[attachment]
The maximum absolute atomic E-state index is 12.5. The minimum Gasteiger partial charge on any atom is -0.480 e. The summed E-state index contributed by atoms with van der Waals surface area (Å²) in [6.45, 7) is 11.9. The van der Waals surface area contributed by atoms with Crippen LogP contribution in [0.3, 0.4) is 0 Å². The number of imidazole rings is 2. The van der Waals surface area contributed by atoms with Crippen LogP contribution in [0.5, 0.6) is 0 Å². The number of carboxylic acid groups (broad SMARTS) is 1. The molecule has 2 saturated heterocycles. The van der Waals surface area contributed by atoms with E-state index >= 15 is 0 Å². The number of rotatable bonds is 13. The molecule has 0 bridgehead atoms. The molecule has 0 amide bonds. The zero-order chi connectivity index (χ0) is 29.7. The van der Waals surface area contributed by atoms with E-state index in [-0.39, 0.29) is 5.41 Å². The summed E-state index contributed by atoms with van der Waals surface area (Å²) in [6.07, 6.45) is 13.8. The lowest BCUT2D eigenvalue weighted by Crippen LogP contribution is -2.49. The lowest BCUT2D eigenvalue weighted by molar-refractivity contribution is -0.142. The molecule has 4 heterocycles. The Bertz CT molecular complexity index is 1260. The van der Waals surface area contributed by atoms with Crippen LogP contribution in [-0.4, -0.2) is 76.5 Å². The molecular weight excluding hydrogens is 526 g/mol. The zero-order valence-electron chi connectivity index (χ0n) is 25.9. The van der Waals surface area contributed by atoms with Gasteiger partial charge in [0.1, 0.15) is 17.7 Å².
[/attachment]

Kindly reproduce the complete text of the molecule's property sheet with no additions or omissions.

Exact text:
The maximum absolute atomic E-state index is 12.5. The minimum Gasteiger partial charge on any atom is -0.480 e. The summed E-state index contributed by atoms with van der Waals surface area (Å²) in [6.45, 7) is 11.9. The van der Waals surface area contributed by atoms with Crippen LogP contribution in [0.3, 0.4) is 0 Å². The number of imidazole rings is 2. The van der Waals surface area contributed by atoms with Crippen LogP contribution in [0.5, 0.6) is 0 Å². The number of carboxylic acid groups (broad SMARTS) is 1. The molecule has 2 saturated heterocycles. The van der Waals surface area contributed by atoms with E-state index >= 15 is 0 Å². The number of rotatable bonds is 13. The molecule has 0 bridgehead atoms. The molecule has 0 amide bonds. The zero-order chi connectivity index (χ0) is 29.7. The van der Waals surface area contributed by atoms with E-state index in [-0.39, 0.29) is 5.41 Å². The summed E-state index contributed by atoms with van der Waals surface area (Å²) in [6.07, 6.45) is 13.8. The lowest BCUT2D eigenvalue weighted by Crippen LogP contribution is -2.49. The lowest BCUT2D eigenvalue weighted by molar-refractivity contribution is -0.142. The molecule has 4 heterocycles. The Bertz CT molecular complexity index is 1260. The van der Waals surface area contributed by atoms with Crippen LogP contribution in [-0.4, -0.2) is 76.5 Å². The molecular weight excluding hydrogens is 526 g/mol. The zero-order valence-electron chi connectivity index (χ0n) is 25.9. The van der Waals surface area contributed by atoms with Gasteiger partial charge in [0.1, 0.15) is 17.7 Å².